The gelcoat cracking, as seen on vessel # VKY55945H900 at the Viking Facility in New Gretna, New Jersey was global in nature, essentially affecting nearly every gelcoated fiberglass part on the boat. The pattern of the cracks was fairly random in orientation and alignment and did not follow the typical lines of mechanical stress or was the result of mold stresses or poor fit or manufacturing defects. The issue was found on resin transfer-molded (RTM) parts using one resin system and on hand-laid open-molded parts using another resin system. Vacuum molded, pressure molded and contact molded parts using a variety of resins on the same vessel exhibiting the same pattern of gelcoat cracking. The only common denominators left in this scenario are the gelcoat used (the same type throughout) and the environment the boat had existed in. (Id. at 2.) Jones notes that "[t]he boats come from all over the country and are exposed to a wide variety of climate and environmental conditions.*fn5 Each boat has different service and operational duties, different maintenance schedules and operated in various sea conditions and seasonal changes." (Id.) Therefore, Jones concludes that "[t]he only common denominator in this instance is the gelcoat used; all of the same type and all produced by the same manufacture [sic]." (Id.)

Jones goes on to discuss the quality control standards at both Viking and Post. He then discusses the testing he performed on the eight samples he took from the Tortora yacht, six of which contained cracking that "extended through the gelcoat and into the skin coat." (Id.) He concludes that "[t]he six (6) samples which displayed damage to the underlying skin coat laminate had no visible voids, delamination or other manufacturing defects that could have caused the failures." (Id.)

Ultimately, Jones concludes:

The occurrence of cosmetic gelcoat cracking is not uncommon in the marine industry but the global nature and magnitude of these cracks is. Historically speaking, an occurrence of this type and the global extent of gelcoat cracking of this type is unheard of; rarely found. It is my opinion that the occurrence of the gelcoat cracking evident in the Viking Yacht Company and the Post Marine Company is a material defect in the gelcoat itself and not in the manufacturing process of building the parts or the application and handling of the material itself. Gelcoat is expected to last with only minor cosmetic issues of color and gloss fade but not to catastrophically fail as found in the Viking and Post product. Fiberglass boats have been demonstrated to last for decades and with hundreds of thousands of new boats per year being produced in this country alone with near automotive-grade finished of marine-grade gelcoat and still the incidence of global gelcoat cracking such as found in this case is rare if found at all. (Id. at 3.)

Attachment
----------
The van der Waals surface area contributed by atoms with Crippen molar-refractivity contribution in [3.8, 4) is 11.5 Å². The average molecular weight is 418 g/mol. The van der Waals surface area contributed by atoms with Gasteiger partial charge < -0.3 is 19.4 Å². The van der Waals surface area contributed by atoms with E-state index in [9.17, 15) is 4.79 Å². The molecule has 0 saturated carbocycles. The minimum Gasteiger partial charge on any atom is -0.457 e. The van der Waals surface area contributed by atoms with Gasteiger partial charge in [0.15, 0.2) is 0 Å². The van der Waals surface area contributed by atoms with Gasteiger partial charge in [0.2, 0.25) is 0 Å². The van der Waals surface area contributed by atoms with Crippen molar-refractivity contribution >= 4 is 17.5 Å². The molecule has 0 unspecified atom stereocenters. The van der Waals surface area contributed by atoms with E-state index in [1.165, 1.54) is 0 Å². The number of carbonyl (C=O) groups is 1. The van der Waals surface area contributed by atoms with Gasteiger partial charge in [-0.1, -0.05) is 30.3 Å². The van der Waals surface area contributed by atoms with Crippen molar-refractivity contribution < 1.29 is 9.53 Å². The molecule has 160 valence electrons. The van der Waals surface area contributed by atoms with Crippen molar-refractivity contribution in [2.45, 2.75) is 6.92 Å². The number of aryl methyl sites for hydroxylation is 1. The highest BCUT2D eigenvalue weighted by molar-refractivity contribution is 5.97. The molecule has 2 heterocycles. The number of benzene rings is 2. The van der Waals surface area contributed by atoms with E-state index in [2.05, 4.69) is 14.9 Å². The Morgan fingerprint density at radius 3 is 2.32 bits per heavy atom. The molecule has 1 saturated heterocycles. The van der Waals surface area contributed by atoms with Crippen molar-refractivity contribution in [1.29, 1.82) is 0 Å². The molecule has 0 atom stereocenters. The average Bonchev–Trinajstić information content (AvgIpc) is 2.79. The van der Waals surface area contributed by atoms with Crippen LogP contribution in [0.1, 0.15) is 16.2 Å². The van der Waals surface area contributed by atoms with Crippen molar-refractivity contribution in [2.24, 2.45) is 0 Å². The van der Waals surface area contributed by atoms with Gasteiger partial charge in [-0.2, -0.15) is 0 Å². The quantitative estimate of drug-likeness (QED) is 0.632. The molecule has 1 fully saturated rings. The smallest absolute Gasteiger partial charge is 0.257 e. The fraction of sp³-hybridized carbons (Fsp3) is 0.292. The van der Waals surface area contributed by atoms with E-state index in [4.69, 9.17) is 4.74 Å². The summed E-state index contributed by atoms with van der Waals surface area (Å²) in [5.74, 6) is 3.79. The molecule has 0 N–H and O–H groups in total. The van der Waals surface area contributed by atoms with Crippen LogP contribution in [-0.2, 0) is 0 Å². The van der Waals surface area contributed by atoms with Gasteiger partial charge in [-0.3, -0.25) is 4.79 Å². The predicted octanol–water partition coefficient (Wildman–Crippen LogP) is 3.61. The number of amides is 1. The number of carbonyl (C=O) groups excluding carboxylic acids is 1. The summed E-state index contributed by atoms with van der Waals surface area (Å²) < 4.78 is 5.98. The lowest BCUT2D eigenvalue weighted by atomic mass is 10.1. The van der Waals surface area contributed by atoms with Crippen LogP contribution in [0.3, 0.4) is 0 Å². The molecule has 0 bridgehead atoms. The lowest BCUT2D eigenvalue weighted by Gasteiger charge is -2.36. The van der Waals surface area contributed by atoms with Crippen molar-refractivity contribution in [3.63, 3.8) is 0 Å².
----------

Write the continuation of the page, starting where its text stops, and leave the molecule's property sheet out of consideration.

In the instant Motion, CCP seeks to exclude Jones's opinions and testimony. For the foregoing reasons, CCP's Motion will be granted in part and denied in part.

II.

"Under the Federal Rules of Evidence, it is the role of the trial judge to act as a 'gatekeeper' to ensure that any and all expert testimony or evidence is not only relevant, but also reliable." Kannankeril v. Terminix Int'l, Inc., 128 F.3d 802, 806 (3d Cir. 1997) (citing Daubert v. Merrell Dow Pharms., Inc., 509 U.S. 579, 589 (1993)). Federal Rule of Evidence 702 "has three major requirements: (1) the proffered witness must be an expert, i.e., must be qualified; (2) the expert must testify about matters requiring scientific, technical or specialized knowledge; and (3) the expert's testimony must assist the trier of fact." Pineda v. Ford Motor Co., 520 F.3d 237, 244 (3d Cir. 2008) (Irenas, S.D.J., sitting by designation).*fn6 Admissibility under the third requirement, the "fit" requirement, "depends in part on 'the proffered connection between the scientific research or test result to be presented and particular disputed factual issues in the case.'" In re Paoli R.R. Yard PCB Litig., 35 F.3d 717, 743 (3d Cir. 1994) (quoting ...


Buy This Entire Record For $7.95

Download the entire decision to receive the complete text, official citation,
docket number, dissents and concurrences, and footnotes for this case.

Learn more about what you receive with purchase of this case.